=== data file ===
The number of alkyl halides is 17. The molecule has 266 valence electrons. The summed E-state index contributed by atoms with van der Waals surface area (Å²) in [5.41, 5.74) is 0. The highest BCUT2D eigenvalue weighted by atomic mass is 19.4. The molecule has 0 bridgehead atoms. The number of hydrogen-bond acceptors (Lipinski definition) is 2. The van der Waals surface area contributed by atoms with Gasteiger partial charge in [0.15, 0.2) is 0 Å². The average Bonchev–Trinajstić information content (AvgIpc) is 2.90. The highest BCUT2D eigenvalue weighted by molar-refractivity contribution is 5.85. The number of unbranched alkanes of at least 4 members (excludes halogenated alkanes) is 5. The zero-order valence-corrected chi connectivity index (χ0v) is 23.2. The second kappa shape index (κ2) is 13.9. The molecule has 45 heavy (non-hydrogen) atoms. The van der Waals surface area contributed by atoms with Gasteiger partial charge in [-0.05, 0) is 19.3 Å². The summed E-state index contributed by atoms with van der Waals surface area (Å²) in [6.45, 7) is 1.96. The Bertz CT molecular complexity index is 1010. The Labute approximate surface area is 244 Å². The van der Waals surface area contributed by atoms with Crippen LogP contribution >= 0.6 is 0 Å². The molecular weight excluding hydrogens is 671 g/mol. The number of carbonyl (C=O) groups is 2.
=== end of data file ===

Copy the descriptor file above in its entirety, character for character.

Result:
The number of alkyl halides is 17. The molecule has 266 valence electrons. The summed E-state index contributed by atoms with van der Waals surface area (Å²) in [5.41, 5.74) is 0. The highest BCUT2D eigenvalue weighted by atomic mass is 19.4. The molecule has 0 bridgehead atoms. The number of hydrogen-bond acceptors (Lipinski definition) is 2. The van der Waals surface area contributed by atoms with Gasteiger partial charge in [0.15, 0.2) is 0 Å². The average Bonchev–Trinajstić information content (AvgIpc) is 2.90. The highest BCUT2D eigenvalue weighted by molar-refractivity contribution is 5.85. The number of unbranched alkanes of at least 4 members (excludes halogenated alkanes) is 5. The zero-order valence-corrected chi connectivity index (χ0v) is 23.2. The second kappa shape index (κ2) is 13.9. The molecule has 45 heavy (non-hydrogen) atoms. The van der Waals surface area contributed by atoms with Gasteiger partial charge in [-0.05, 0) is 19.3 Å². The summed E-state index contributed by atoms with van der Waals surface area (Å²) in [6.45, 7) is 1.96. The Bertz CT molecular complexity index is 1010. The Labute approximate surface area is 244 Å². The van der Waals surface area contributed by atoms with Crippen LogP contribution >= 0.6 is 0 Å². The molecular weight excluding hydrogens is 671 g/mol. The number of carbonyl (C=O) groups is 2.